Happy New Years from the Undergraduate Admission Office!

Breaking Down Loyola’s Deadlines

Breaking Down Loyola’s Deadlines

Every school has their own set of deadlines and it can be a lot to remember. Below I have outlined all of Loyola’s major deadlines and share some helpful tips to follow throughout the process. My #1 tip: create a calendar that lists ALL of the Loyola’s deadlines (and other collegiate/scholarship deadlines) so you have all of the information in one place where it won’t get mixed up with homework assignments, exam dates, and your schedule of extra-curricular activities.

December 1st

This is the priority deadline to submit Loyola’s application.

What does this mean? You must submit your online application, your essay, one letter of recommendation from a teacher or counselor, all high school transcripts, and your ACT or SAT scores in order for your application to be complete. If you meet this deadline, you will automatically be considered for all of Loyola’s Merit-based Scholarships, which can go a long way in helping to pay for your collegiate experience.

Suggestion: Don’t wait to start your application! You can send in your application and supporting materials in any order so request documents & scores right away so your school or College Board has plenty of time to submit everything for you before the deadline approaches. It’s also better to get an early start because your senior year will only get busier and we near the winter season and you’ll want plenty of time to spend on your applications and essays.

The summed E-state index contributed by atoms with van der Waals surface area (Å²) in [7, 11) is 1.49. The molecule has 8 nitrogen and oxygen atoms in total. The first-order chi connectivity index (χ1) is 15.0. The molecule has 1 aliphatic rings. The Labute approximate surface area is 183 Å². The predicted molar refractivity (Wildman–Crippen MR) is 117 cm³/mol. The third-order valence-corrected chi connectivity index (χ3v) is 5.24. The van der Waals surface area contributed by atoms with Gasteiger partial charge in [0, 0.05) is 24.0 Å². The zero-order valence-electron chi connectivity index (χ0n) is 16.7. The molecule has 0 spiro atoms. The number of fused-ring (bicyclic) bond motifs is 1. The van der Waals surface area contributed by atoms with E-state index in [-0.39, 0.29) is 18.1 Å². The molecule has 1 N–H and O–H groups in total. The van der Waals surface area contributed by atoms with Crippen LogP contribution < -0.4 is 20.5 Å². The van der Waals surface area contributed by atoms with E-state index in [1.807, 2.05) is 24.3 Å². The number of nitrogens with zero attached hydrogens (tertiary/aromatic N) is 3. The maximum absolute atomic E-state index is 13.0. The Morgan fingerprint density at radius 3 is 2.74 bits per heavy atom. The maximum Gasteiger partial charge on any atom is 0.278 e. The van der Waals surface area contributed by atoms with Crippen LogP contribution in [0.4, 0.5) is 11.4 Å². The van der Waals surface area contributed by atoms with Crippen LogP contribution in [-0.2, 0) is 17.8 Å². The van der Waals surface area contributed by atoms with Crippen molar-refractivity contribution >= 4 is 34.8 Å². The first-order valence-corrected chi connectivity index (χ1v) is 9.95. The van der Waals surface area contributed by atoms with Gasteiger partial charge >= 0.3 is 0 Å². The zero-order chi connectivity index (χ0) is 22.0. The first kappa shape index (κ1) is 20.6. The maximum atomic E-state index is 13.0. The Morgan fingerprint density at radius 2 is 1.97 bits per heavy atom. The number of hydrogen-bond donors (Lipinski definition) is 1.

February 1st

This is the general deadline to submit applications for the Honors Program, the Business Honors Program, and for specific scholarship opportunities that require specific applications or essays.

What does this mean? Many programs and scholarships will have their own deadlines, but many of them will be February 1st or early in the month.

Suggestion: Each one will have their own separate requirements and process so be sure to closely monitor everything to be sure you don’t miss the deadline!

March 1st

This is the suggested deadline to file FAFSA (or the Free Application for Federal Student Aid).

What does this mean? You will want to file FAFSA to insure that you receive the best possible financial aid package and don’t lose out on any financial assistance because funds could eventually run out if you file to late in the year.

Suggestion: Even if you don’t think you will receive any financial assistance, you should still apply and the results may surprise you. Submit your FAFSA as early as possible (even if this means using last year’s tax information and updating it later on in the spring). However, if you do miss the deadline, you should absolutely still apply.

May 1st

This is the national enrollment deadline when colleges and universities across the country ask students to make a final commitment to a single school.

What does this mean? This is your deadline to submit the $500 enrollment deposit to Loyola. If you miss this deadline, the class could potentially fill and close resulting in you losing your opportunity to attend Loyola.

Suggestion: Make your enrollment deposit sooner rather than later. You are able to make your deposit starting the day you are admitted and it is refundable through May 1st should you change you mind.